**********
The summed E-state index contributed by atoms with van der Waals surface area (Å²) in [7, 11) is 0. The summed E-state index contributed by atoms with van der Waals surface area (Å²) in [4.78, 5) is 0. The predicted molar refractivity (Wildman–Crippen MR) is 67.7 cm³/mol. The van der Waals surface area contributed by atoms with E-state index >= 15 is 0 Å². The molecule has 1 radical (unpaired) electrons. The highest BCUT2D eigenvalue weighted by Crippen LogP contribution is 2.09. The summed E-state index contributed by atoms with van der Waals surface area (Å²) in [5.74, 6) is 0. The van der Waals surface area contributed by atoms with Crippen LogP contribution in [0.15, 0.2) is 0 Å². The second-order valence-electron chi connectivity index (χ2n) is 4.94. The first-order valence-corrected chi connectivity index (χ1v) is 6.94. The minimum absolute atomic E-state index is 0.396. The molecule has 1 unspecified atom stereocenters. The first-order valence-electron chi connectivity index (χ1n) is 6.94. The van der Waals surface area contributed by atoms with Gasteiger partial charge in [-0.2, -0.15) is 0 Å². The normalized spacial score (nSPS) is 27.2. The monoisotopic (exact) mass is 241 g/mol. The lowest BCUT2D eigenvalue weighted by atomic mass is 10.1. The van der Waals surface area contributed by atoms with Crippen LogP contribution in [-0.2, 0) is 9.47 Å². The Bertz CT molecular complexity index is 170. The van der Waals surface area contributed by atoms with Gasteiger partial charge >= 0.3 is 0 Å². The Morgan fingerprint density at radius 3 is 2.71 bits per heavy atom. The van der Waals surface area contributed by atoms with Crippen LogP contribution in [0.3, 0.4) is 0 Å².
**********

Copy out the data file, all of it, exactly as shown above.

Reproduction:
The summed E-state index contributed by atoms with van der Waals surface area (Å²) in [7, 11) is 0. The summed E-state index contributed by atoms with van der Waals surface area (Å²) in [4.78, 5) is 0. The predicted molar refractivity (Wildman–Crippen MR) is 67.7 cm³/mol. The van der Waals surface area contributed by atoms with E-state index >= 15 is 0 Å². The molecule has 1 radical (unpaired) electrons. The highest BCUT2D eigenvalue weighted by Crippen LogP contribution is 2.09. The summed E-state index contributed by atoms with van der Waals surface area (Å²) in [5.74, 6) is 0. The van der Waals surface area contributed by atoms with Crippen LogP contribution in [0.15, 0.2) is 0 Å². The second-order valence-electron chi connectivity index (χ2n) is 4.94. The first-order valence-corrected chi connectivity index (χ1v) is 6.94. The minimum absolute atomic E-state index is 0.396. The molecule has 1 unspecified atom stereocenters. The first-order valence-electron chi connectivity index (χ1n) is 6.94. The van der Waals surface area contributed by atoms with Gasteiger partial charge in [-0.2, -0.15) is 0 Å². The normalized spacial score (nSPS) is 27.2. The monoisotopic (exact) mass is 241 g/mol. The lowest BCUT2D eigenvalue weighted by atomic mass is 10.1. The van der Waals surface area contributed by atoms with Crippen LogP contribution in [-0.2, 0) is 9.47 Å². The Bertz CT molecular complexity index is 170. The van der Waals surface area contributed by atoms with Gasteiger partial charge >= 0.3 is 0 Å². The Morgan fingerprint density at radius 3 is 2.71 bits per heavy atom. The van der Waals surface area contributed by atoms with Crippen LogP contribution in [0.3, 0.4) is 0 Å².